United States v Wells and Lyman

Wells and Lyman appealed their convictions and restitution orders arising from a protest ATV ride on federal land. The panel, with one judge adding a concurrence, affirmed. It held the district court judge did not abuse his discretion in not sua sponte recusing himself form the case before trial because adverse rulings cannot be the basis of a recusal and the friendship between the judge and an environmental activist would not lead a reasonable person to conclude the judge was biased against Wells and Lyman particularly as there was basis to believe the judge had any idea that the activist had a significant pretrial role in the case. It affirmed the denial of Well’s motion to dismiss as he presented no evidence of prosecutorial hostility towards his first Amendment rights and affirmed as to Lyman’s motion to dismiss as the argument about interdependence was waived and failed in any event because Lyman and Wells worked together on social media posts promoting the ride including an interview about the ride which they posted on social media. It held the same evidence of interdependence was sufficient to prove Wells was a coconspirator not a journalist covering the ride. It rejected Wells dn Lyman’s Brady argument as they did not know about the map which purports to show a right of way and thus could not use it to prove subjective lack of knowing violation and even if they had  the map was not material to a defense of right of way as the map lacks any indication about what the proposed right of way is and Wells and Lyman bore the burden of proving public acceptance of the right of way which could not be accomplished with just the map here as there was no proof of the scope of the alleged right of way or whether ATV use was part of the right of way. It affirmed the restitution awards as the government proved the ATV ride caused damage to the closed area of federal land and wells and Lyman proximately caused the damage because even if the other riders involved went beyond the scope of the conspiracy into the closed area, their actions were done in repose to the conspiracy and thus covered by the restitution statute. It affirmed the amount as the archaeological expenses were actually incurred as part of the damage assessment, investigative expenses are recoverable and the claim that the amounts were mere estimates as unsupported by the record. It finally held that Lyman must raise his ineffective assistance claim on collateral review. Harz added a brief concurrence arguing defendants charged with trespass can challenge the legality of closure orders which provide the basis for the charge.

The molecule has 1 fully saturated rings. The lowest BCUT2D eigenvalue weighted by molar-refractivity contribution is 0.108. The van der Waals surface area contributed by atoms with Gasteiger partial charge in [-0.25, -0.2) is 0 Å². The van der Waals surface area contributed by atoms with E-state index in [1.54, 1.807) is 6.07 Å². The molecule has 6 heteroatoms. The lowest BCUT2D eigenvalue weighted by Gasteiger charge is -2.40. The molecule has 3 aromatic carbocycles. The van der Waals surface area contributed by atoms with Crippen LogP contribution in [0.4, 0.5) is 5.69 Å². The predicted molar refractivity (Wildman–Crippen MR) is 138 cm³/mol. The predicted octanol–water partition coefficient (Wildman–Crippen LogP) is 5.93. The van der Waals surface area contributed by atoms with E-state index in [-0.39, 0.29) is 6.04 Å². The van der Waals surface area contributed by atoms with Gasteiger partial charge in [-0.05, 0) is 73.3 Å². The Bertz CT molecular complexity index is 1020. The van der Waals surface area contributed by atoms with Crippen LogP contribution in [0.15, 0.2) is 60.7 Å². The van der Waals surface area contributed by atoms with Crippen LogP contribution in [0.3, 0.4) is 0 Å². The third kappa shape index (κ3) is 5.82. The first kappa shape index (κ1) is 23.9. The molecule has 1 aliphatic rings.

Mayotte v U.S. Bank National Association

Mayotte appealed the dismissal of her claims under the Rooker-Feldman doctrine. The panel reversed. It held that Rooker-Feldman only applies when the later federal case has a claim the state court judgment was wrongly entered and here none of Mayotte’s claims make that argument and in fact are based on facts prior to the Colorado Rule 120 proceeding relied upon by the district court. It noted the Rule 120 proceeding may have preclusive or equitable effects on some of Mayotte’s claims, but left that issue for the district court to resolve in the first instance.

Hasan v Chase Bank USA, N.A.; Hasan v American Express Centurion Bank

Hasan appealed the dismissal of his cases. The panel affirmed holding that under 15 USC 166i claims are limited to the amount owed on a credit card account, Hasan paid his card accounts in full and thus the credit outstanding for purposes of 1666i is $0 and the cases were properly dismissed.

In re Peeples (Lee v McCardle)